This week I talked with someone who believes ‘Christian’ is interchangeable with being good, kind, generous, compassionate, humble. I understand the point, because the fruit – or the evidence – of the work of the Spirit in someone’s life is exactly that (patience, kindness, goodness, self-control etc. – Galatians 5:22-23)
But the word ‘Christian’ is not intended to describe someone’s character. If it was, then an atheist or a Muslim or a Hindu who is kind and generous and humble and gentle and compassionate would be, “just as Christian” (or more so) than the average person who has been baptized and joined a church.
But that’s not what Christianity is. A Christian is someone who has accepted the teachings of Jesus and made a commitment to follow as a disciple.
We can reasonably expect that following Jesus should lead to compassion and kindness and goodness and more. That makes good sense because Jesus was quite clear that, “Some people say ‘Lord, Lord’… but I don’t even know them!” (Matthew 7:21-23)
But it’s not the behavior that makes the Christian – it’s responding to Christ’s invitation to become a disciple that leads to such evidence in our lives.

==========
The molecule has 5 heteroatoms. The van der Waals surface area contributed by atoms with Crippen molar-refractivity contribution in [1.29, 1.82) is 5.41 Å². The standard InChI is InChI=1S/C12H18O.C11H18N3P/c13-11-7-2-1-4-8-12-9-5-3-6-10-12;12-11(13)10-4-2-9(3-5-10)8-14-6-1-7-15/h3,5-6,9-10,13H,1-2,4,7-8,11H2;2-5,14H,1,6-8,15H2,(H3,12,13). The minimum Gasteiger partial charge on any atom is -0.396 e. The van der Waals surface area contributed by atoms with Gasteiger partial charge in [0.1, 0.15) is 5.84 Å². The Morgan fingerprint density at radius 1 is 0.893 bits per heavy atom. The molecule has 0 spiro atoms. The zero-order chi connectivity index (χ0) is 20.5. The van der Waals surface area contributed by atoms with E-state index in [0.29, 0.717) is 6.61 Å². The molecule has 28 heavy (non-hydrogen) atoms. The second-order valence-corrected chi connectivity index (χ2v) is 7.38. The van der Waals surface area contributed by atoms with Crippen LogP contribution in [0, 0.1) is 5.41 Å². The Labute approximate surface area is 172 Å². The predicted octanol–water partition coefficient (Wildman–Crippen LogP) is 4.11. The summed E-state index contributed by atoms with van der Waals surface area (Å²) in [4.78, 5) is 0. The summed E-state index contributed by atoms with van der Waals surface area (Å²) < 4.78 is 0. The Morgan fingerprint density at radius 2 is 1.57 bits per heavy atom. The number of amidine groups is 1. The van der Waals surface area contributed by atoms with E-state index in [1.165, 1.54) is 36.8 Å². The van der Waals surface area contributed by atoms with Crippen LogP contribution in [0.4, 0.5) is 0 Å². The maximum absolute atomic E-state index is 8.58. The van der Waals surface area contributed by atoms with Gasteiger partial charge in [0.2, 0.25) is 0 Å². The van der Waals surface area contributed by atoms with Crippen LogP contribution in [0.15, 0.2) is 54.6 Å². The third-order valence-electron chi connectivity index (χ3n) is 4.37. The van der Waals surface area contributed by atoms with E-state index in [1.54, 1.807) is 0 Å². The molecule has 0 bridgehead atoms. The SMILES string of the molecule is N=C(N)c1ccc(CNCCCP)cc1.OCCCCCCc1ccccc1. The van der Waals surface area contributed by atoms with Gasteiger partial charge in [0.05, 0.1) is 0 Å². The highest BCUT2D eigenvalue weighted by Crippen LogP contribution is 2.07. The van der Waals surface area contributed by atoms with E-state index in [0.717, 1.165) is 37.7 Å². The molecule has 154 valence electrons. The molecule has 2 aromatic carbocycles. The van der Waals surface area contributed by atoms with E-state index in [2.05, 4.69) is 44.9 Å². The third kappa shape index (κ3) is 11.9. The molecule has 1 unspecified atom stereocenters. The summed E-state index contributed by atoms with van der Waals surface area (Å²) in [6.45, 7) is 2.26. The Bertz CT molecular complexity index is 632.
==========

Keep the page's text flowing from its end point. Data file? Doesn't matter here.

Many people want it to be true that simply being good and doing good will result in life everlasting, no matter what religion we choose.
All I know is that “I know the one in whom I’ve placed my trust, and I’m convinced God is powerful enough to protect what he has placed in my trust until that day” (2 Timothy 1:12).
A Christian is someone who accepts Christ’s invitation and follows the Way. If that decision does not lead us to love, and good works, and evidence of the fruit of the Spirit, then it wouldn’t surprise me for a minute to hear Jesus say, “Who are you? I never even knew you…”
I wouldn’t presume to speak for God, but I do know this: I know that Jesus will speak for me, and – if only you ask – I know Jesus would speak for you too.